Friday, February 23, 2024

Kenyan Tourism Players Face Their Worst Christmas In Decades


Christmas is an exciting time for many. It is the period most people go on holidays; have fun and all the leisure they need. Traveling during periods like this is very common amongst young people and adults. Moreover, tourism is always at its peak during times like this.

However, due to the current global pandemic, most tourists are trapped at home and the consequences on the tourism industry has been dire.

Hotels below capacity, jobs at risk

This has also affected the businesses of most hotel, beach and resort owners. Low patronage has led to investors considering selling off their hotels and other tourism-related assets.


Coastal Kenya – a region dependent on tourism as its economic lifeline – has been the worst hit by the pandemic. Over half of the workforce that were employed lost their jobs. Currently, only half of the workforce have been rehired. They have been forced to work on a 50 percent salary due to the economic downturn.


The decline in tourism earnings has been drastic. Currently, most beach hotels at the Coast are operating between 40 to 55 percent on local tourism, and two percent on international counterparts. Compared to two years ago, hotels operated above 80 percent local tourism and 25 percent international tourism.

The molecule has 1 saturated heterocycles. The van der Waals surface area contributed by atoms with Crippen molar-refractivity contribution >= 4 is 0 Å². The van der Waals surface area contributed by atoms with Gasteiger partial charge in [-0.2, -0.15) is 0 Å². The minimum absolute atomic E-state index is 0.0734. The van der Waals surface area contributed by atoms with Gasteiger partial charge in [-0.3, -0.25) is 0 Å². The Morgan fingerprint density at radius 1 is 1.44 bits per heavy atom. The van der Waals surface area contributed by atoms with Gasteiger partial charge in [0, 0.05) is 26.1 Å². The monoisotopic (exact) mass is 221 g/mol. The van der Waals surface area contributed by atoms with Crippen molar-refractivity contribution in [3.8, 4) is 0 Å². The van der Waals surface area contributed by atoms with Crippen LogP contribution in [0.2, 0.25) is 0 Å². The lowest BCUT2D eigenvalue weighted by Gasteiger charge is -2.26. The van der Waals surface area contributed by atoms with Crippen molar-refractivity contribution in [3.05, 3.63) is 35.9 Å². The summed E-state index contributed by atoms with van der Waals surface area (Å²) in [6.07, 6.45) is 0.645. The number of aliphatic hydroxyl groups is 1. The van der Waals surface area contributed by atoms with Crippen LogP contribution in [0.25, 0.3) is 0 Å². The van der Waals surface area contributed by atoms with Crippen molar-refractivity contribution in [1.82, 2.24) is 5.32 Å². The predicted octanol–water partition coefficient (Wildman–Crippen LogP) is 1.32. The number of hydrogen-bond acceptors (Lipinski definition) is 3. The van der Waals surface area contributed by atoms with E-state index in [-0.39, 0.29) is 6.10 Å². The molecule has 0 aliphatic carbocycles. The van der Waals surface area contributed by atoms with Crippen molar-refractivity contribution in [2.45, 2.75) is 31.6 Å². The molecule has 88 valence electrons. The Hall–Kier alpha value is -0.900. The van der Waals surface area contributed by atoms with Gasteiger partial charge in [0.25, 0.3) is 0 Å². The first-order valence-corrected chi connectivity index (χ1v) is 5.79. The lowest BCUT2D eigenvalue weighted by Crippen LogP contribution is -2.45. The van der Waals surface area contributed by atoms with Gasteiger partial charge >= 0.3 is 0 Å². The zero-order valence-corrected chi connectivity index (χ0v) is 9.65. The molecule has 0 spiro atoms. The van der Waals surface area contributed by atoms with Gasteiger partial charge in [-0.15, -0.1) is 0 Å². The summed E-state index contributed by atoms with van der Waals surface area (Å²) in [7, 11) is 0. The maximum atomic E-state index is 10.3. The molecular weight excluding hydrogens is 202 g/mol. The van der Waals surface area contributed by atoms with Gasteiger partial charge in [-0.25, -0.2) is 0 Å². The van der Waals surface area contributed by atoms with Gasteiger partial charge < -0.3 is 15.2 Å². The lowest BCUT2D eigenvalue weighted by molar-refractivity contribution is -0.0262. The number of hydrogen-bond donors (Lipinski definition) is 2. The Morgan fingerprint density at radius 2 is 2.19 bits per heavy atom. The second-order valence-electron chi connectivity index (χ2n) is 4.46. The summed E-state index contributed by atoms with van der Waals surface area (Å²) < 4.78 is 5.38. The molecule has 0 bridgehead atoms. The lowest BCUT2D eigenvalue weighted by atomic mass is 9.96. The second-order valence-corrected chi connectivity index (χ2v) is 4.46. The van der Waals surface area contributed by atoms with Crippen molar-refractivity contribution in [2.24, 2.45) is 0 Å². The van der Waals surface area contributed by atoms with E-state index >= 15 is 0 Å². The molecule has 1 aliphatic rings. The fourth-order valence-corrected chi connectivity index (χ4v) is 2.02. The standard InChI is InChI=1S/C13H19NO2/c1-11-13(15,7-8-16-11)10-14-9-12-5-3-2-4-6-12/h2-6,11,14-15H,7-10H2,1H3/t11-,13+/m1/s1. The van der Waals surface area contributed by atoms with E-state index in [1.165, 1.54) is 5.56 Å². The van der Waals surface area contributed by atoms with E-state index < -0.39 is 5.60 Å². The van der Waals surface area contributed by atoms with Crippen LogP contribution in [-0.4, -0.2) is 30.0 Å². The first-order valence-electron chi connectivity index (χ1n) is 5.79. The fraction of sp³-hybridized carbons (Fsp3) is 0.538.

International tourism has declined by 72 percent. Only 972 tourists visited Kenya in 2020. This is a stark contrast to the 1.7 million visitors the East African nation received in the preceding year.The latest statistics from the Tourism Research Institute show a massive drop in tourist arrivals due to the pandemic.


Low confidence, forced hope

The December holidays, which are usually the boom period for hotels, offered little cheer. The Coast facilities recorded low bookings ahead of the festivities, a situation attributed to fear over the possibility of restriction of movements during the period.

However, those that manage to pass through the stringent coronavirus travel restrictions tend to face a two-week quarantine. Despite these challenges and the fears of the second wave of covid-19, hotels have embarked on renovating their premises with the hope of reopening in January 2021.

Christmas itself came, but it was not a merry affair for many. Travel and general restrictions on movement made it difficult to enjoy the holidays. And as the people suffered, so did business. Businesses are now faced with a tough decision; to sell or remain hopeful.

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